How to Manage Money When the Future Is Uncertain

How to Manage Money When the Future Is Uncertain

Maintaining a business, especially during uncertain times like these, can be extremely difficult. If demand for your products go down or if something disrupts your supply chain, you’ll be stuck with little revenue and cash flow.

There are some things that can be done to help manage money better. Going through your expenses and weeding out any nonessential costs will reduce overhead and increase cash flow. You could also negotiate payment terms with suppliers/creditors (as long as they’re reasonable) which will give you more liquidity.

1. Accounts Receivable

A company’s balance sheet stretches all the way back to when it was first starting up. But seeing how there is such limited income, businesses should speed up their collection time for invoices so that they can maintain cash flow throughout their business.

A few other ways businesses can boost their income is by diversifying their revenue streams (don’t put all of your eggs in one basket), encouraging prompt payments from customers, creating conservative financial projections (overestimate expenses while underestimating revenues), and controlling stockpiling inventory so that it doesn’t end up costing more than what its worth.

2. Vendors

If an economic crisis were to ever happen in our lifetime (let’s hope not), the best thing people can do is control expenses within their household. And if a life-saver plan isn’t already in place for managing money challenges when they arise, then you might want to get on that!

One major source of poor cash flow is high accounts receivable balances. Even just a few late payments from customers can drive cash flows into the ground; making it almost impossible for businesses to cover operating costs and pay off debt.

Paying creditors back on time will avoid unnecessary interest charges and weight them off your shoulders in case anything else goes wrong financially. If it comes down to it, renegotiating payment terms with vendors until things get back to normal is the best plan of action. Make sure you’re upfront with them about this too!

3. Suppliers

It’s no secret that cash flow is a huge indicator as to how well your business is doing. That’s why, when a business isn’t doing so hot, it is hard for owners to pay off any debt or keep up with their finances.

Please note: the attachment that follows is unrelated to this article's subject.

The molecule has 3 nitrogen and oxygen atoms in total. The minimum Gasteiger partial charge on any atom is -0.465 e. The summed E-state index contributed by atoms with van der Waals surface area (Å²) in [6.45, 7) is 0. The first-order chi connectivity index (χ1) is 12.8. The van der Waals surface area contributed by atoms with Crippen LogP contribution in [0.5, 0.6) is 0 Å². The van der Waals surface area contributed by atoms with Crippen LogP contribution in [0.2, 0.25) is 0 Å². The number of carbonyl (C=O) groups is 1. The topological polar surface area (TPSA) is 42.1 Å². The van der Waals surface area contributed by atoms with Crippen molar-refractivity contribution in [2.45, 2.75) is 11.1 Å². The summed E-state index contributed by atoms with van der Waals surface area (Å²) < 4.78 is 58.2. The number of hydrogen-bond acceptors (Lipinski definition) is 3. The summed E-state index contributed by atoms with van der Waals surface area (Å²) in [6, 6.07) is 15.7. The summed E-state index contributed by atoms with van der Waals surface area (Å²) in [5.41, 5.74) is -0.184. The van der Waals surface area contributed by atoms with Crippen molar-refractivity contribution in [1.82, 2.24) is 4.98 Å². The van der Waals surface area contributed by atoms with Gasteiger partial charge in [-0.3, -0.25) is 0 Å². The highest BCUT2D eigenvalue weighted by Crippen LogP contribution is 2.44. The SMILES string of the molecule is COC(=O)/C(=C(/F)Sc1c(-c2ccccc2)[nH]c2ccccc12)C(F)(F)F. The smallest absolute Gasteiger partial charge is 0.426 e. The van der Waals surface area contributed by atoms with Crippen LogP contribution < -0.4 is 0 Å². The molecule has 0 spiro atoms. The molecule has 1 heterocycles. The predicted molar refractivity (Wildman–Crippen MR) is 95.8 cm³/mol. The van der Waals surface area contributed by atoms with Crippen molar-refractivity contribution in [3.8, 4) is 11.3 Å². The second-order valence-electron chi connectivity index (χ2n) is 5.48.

When facing an economic crisis, businesses should focus on optimising and increasing liquidity. They should also negotiate extended payment terms with suppliers. It helps both parties because the longer they have to pay off what they owe, the more time they’ll have to build up their income.

One high-profile value retailer went out of business after customers withdrew trade credit insurance and suppliers had to discontinue supply in order to protect their own cashflow. To avoid situations like these businesses should try creating cost cutting measures (maybe moving into cheaper premises) or even working directly with suppliers so that they can be paid on time.

When it comes to economic uncertainty, cash flow problems can become a nightmare for employee morale and motivation. However, if companies create plans to deal with it, businesses will be able to make smarter financial choices. For example, by diversifying payment options for customers, revising contracts of suppliers or locating a more flexible leasing program for rental equipment.

The blow from just one late payment can feel like a knockout punch. Atradius says that during the pandemic itself B2B payments were 25 percent slower than normal and 90+ days old payments doubled. By being open with employees about business difficulties and supplying necessary funds in emergencies, firms can motivate their team members to work hard through tough periods while bolstering resilience in themselves and quality of life in their employees.